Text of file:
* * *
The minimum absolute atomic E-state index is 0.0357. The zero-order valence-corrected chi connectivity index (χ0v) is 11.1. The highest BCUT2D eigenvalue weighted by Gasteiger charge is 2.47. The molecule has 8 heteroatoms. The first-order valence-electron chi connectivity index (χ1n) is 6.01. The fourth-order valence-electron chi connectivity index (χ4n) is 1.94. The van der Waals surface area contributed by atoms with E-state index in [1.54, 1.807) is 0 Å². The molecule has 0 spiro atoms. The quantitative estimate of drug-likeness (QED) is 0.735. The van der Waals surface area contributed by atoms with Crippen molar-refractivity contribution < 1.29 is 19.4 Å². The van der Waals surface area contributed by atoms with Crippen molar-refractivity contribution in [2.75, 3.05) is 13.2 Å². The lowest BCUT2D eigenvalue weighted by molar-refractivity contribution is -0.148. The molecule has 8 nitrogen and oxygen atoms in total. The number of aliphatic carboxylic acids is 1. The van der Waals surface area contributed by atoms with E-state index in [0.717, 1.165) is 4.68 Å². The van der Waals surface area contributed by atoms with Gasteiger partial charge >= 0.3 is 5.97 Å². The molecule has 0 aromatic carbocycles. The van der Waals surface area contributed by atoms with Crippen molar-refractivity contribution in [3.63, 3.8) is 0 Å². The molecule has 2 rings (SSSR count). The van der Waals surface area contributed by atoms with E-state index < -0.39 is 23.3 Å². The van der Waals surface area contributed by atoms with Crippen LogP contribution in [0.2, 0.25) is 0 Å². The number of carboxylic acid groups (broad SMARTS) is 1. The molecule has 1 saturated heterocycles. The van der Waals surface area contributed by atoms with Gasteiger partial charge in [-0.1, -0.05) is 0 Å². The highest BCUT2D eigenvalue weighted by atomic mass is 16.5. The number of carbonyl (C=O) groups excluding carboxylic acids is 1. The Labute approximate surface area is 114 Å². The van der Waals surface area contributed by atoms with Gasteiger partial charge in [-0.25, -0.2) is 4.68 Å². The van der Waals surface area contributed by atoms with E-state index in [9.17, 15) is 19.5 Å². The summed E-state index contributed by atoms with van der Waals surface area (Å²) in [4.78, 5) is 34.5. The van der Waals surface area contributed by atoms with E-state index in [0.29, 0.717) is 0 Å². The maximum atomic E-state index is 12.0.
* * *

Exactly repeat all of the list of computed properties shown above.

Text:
The minimum absolute atomic E-state index is 0.0357. The zero-order valence-corrected chi connectivity index (χ0v) is 11.1. The highest BCUT2D eigenvalue weighted by Gasteiger charge is 2.47. The molecule has 8 heteroatoms. The first-order valence-electron chi connectivity index (χ1n) is 6.01. The fourth-order valence-electron chi connectivity index (χ4n) is 1.94. The van der Waals surface area contributed by atoms with E-state index in [1.54, 1.807) is 0 Å². The molecule has 0 spiro atoms. The quantitative estimate of drug-likeness (QED) is 0.735. The van der Waals surface area contributed by atoms with Crippen molar-refractivity contribution < 1.29 is 19.4 Å². The van der Waals surface area contributed by atoms with Crippen molar-refractivity contribution in [2.75, 3.05) is 13.2 Å². The lowest BCUT2D eigenvalue weighted by molar-refractivity contribution is -0.148. The molecule has 8 nitrogen and oxygen atoms in total. The number of aliphatic carboxylic acids is 1. The van der Waals surface area contributed by atoms with E-state index in [0.717, 1.165) is 4.68 Å². The van der Waals surface area contributed by atoms with Gasteiger partial charge >= 0.3 is 5.97 Å². The molecule has 0 aromatic carbocycles. The van der Waals surface area contributed by atoms with Crippen molar-refractivity contribution in [3.63, 3.8) is 0 Å². The molecule has 2 rings (SSSR count). The van der Waals surface area contributed by atoms with E-state index < -0.39 is 23.3 Å². The van der Waals surface area contributed by atoms with Crippen LogP contribution in [0.2, 0.25) is 0 Å². The number of carboxylic acid groups (broad SMARTS) is 1. The molecule has 1 saturated heterocycles. The van der Waals surface area contributed by atoms with Gasteiger partial charge in [-0.1, -0.05) is 0 Å². The highest BCUT2D eigenvalue weighted by atomic mass is 16.5. The number of carbonyl (C=O) groups excluding carboxylic acids is 1. The Labute approximate surface area is 114 Å². The van der Waals surface area contributed by atoms with Gasteiger partial charge in [-0.25, -0.2) is 4.68 Å². The van der Waals surface area contributed by atoms with E-state index in [9.17, 15) is 19.5 Å². The summed E-state index contributed by atoms with van der Waals surface area (Å²) in [4.78, 5) is 34.5. The van der Waals surface area contributed by atoms with E-state index in [0.29, 0.717) is 0 Å². The maximum atomic E-state index is 12.0.